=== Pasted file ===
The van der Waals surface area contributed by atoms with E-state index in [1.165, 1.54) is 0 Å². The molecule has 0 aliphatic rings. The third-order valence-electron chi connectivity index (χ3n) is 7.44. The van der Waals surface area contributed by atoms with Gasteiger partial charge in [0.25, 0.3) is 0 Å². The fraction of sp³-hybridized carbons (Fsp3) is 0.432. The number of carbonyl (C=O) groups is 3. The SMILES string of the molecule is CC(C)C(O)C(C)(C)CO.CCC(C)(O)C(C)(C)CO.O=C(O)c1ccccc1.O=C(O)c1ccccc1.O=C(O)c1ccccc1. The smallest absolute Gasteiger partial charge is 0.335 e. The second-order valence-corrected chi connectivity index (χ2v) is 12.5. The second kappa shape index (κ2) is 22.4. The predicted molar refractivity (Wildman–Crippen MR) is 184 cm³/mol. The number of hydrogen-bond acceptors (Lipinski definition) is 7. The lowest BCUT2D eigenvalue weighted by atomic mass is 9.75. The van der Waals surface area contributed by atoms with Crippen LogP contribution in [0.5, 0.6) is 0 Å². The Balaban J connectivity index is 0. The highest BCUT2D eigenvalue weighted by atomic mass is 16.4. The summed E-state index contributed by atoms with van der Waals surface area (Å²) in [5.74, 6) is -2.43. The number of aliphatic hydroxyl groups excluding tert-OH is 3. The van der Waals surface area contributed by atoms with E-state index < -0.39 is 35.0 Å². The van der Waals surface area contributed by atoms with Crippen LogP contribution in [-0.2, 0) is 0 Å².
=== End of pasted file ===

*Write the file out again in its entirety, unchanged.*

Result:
The van der Waals surface area contributed by atoms with E-state index in [1.165, 1.54) is 0 Å². The molecule has 0 aliphatic rings. The third-order valence-electron chi connectivity index (χ3n) is 7.44. The van der Waals surface area contributed by atoms with Gasteiger partial charge in [0.25, 0.3) is 0 Å². The fraction of sp³-hybridized carbons (Fsp3) is 0.432. The number of carbonyl (C=O) groups is 3. The SMILES string of the molecule is CC(C)C(O)C(C)(C)CO.CCC(C)(O)C(C)(C)CO.O=C(O)c1ccccc1.O=C(O)c1ccccc1.O=C(O)c1ccccc1. The smallest absolute Gasteiger partial charge is 0.335 e. The second-order valence-corrected chi connectivity index (χ2v) is 12.5. The second kappa shape index (κ2) is 22.4. The predicted molar refractivity (Wildman–Crippen MR) is 184 cm³/mol. The number of hydrogen-bond acceptors (Lipinski definition) is 7. The lowest BCUT2D eigenvalue weighted by atomic mass is 9.75. The van der Waals surface area contributed by atoms with Crippen LogP contribution in [0.5, 0.6) is 0 Å². The Balaban J connectivity index is 0. The highest BCUT2D eigenvalue weighted by atomic mass is 16.4. The summed E-state index contributed by atoms with van der Waals surface area (Å²) in [5.74, 6) is -2.43. The number of aliphatic hydroxyl groups excluding tert-OH is 3. The van der Waals surface area contributed by atoms with E-state index < -0.39 is 35.0 Å². The van der Waals surface area contributed by atoms with Crippen LogP contribution in [-0.2, 0) is 0 Å².